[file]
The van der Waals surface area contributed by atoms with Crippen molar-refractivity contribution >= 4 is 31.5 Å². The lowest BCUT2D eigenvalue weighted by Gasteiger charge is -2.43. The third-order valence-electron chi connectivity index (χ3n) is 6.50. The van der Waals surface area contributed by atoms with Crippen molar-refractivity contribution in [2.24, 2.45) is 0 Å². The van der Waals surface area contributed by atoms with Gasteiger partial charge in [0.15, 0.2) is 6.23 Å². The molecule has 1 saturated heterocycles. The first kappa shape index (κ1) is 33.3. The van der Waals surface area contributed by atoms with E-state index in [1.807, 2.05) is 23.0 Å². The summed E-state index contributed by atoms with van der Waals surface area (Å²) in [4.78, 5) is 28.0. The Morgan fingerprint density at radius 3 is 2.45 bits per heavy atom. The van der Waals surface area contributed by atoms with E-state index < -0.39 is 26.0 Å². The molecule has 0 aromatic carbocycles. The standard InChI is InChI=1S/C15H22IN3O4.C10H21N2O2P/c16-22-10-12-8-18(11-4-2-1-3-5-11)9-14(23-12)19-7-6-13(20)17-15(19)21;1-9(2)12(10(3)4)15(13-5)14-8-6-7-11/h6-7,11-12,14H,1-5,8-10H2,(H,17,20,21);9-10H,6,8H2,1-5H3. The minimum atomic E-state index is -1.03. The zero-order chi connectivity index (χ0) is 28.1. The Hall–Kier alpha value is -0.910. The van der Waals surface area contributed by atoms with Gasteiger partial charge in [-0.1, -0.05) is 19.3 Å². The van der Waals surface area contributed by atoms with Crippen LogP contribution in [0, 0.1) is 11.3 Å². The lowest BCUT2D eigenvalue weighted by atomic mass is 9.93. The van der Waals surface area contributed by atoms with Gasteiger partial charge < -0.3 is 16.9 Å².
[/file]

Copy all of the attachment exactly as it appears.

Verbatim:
The van der Waals surface area contributed by atoms with Crippen molar-refractivity contribution >= 4 is 31.5 Å². The lowest BCUT2D eigenvalue weighted by Gasteiger charge is -2.43. The third-order valence-electron chi connectivity index (χ3n) is 6.50. The van der Waals surface area contributed by atoms with Crippen molar-refractivity contribution in [2.24, 2.45) is 0 Å². The van der Waals surface area contributed by atoms with Gasteiger partial charge in [0.15, 0.2) is 6.23 Å². The molecule has 1 saturated heterocycles. The first kappa shape index (κ1) is 33.3. The van der Waals surface area contributed by atoms with E-state index in [1.807, 2.05) is 23.0 Å². The summed E-state index contributed by atoms with van der Waals surface area (Å²) in [4.78, 5) is 28.0. The Morgan fingerprint density at radius 3 is 2.45 bits per heavy atom. The van der Waals surface area contributed by atoms with E-state index < -0.39 is 26.0 Å². The molecule has 0 aromatic carbocycles. The standard InChI is InChI=1S/C15H22IN3O4.C10H21N2O2P/c16-22-10-12-8-18(11-4-2-1-3-5-11)9-14(23-12)19-7-6-13(20)17-15(19)21;1-9(2)12(10(3)4)15(13-5)14-8-6-7-11/h6-7,11-12,14H,1-5,8-10H2,(H,17,20,21);9-10H,6,8H2,1-5H3. The minimum atomic E-state index is -1.03. The zero-order chi connectivity index (χ0) is 28.1. The Hall–Kier alpha value is -0.910. The van der Waals surface area contributed by atoms with Gasteiger partial charge in [-0.1, -0.05) is 19.3 Å². The van der Waals surface area contributed by atoms with Crippen LogP contribution in [0, 0.1) is 11.3 Å². The lowest BCUT2D eigenvalue weighted by atomic mass is 9.93. The van der Waals surface area contributed by atoms with Gasteiger partial charge < -0.3 is 16.9 Å².